We decided to structure the conversations like TED talks to make them as engaging as possible. They’ll start with a 15-minute talk by each of the three experts, followed by a 45-minute group discussion.Paolo Tombesi, EPFL Full Professor and architect
The participants’ diverse backgrounds and broad demographic range notwithstanding – they come from five different ethnic groups and are between 35 and 70 years old – they actually have several things in common. First, they’ve all won prestigious awards, and second, “they all use architectural design as a springboard for introducing original ideas while promoting explicit value systems,” says Tombesi, whose laboratory is based at the Smart Living Lab in Fribourg. “By and large, the practices of the women we invited to speak operate in either lower-cost markets or transition-economy regions where there’s a lot of demand for design engagement but limited financial resources.” He adds: “It could be that the scarce financial resources is what compels them to be more ingenuous in their work.” Their practices offer advice and carry out projects in the fields of architecture, materials science and land improvement in order to support local communities, working hand in hand with engineering firms, university researchers, non-profit organizations and other stakeholders. As these kinds of projects tend to be characterized by limited financial endowments, many of the firms must be shrewd in how they organize their work and compose their overall portfolio of commissions.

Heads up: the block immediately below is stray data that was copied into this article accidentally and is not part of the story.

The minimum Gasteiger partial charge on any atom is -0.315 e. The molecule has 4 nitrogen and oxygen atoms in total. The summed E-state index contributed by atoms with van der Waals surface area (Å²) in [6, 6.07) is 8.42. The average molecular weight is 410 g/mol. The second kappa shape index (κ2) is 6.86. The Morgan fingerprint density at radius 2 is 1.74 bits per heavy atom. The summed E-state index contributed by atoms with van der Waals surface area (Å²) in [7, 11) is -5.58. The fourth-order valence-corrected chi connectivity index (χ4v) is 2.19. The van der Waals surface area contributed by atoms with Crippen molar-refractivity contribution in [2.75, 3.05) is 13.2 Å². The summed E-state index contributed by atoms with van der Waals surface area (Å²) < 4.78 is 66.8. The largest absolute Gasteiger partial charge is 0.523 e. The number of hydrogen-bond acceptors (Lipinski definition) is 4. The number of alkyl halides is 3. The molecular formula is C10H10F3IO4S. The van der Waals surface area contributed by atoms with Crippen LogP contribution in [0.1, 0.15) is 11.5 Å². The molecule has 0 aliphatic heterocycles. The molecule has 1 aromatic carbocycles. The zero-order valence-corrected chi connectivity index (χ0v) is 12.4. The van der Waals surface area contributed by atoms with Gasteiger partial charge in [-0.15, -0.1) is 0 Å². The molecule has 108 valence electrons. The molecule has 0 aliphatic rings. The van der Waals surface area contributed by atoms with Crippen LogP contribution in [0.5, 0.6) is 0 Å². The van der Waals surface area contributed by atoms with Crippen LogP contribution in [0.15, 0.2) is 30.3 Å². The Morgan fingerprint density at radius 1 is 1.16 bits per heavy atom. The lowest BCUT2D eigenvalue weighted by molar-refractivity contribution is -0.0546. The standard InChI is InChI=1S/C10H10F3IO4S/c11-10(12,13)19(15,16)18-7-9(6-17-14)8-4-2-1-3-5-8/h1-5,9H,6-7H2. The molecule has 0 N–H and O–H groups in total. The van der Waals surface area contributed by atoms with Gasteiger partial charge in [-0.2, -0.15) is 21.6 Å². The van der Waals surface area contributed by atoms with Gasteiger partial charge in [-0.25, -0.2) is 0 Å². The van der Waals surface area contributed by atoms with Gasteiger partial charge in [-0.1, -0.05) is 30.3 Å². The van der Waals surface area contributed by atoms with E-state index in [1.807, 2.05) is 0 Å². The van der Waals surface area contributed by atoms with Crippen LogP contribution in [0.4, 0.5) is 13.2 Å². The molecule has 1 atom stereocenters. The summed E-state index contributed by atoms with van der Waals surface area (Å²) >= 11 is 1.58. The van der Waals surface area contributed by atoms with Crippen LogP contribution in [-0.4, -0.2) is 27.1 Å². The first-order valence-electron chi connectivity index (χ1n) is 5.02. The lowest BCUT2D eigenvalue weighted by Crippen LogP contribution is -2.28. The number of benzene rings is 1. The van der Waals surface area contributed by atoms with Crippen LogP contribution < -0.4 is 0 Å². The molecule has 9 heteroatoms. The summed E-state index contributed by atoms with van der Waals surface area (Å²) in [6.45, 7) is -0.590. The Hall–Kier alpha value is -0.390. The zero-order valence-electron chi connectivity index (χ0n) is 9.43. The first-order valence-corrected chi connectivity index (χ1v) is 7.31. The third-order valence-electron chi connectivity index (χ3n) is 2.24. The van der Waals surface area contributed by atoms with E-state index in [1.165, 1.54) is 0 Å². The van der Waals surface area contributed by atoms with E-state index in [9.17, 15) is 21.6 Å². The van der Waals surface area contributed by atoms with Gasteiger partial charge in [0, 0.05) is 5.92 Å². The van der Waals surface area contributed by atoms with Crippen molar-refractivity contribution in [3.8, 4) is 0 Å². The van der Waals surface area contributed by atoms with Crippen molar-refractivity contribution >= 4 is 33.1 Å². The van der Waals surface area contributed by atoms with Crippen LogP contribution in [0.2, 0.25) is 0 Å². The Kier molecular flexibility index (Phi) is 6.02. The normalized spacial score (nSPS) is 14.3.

Crowd-funding the construction of a mosque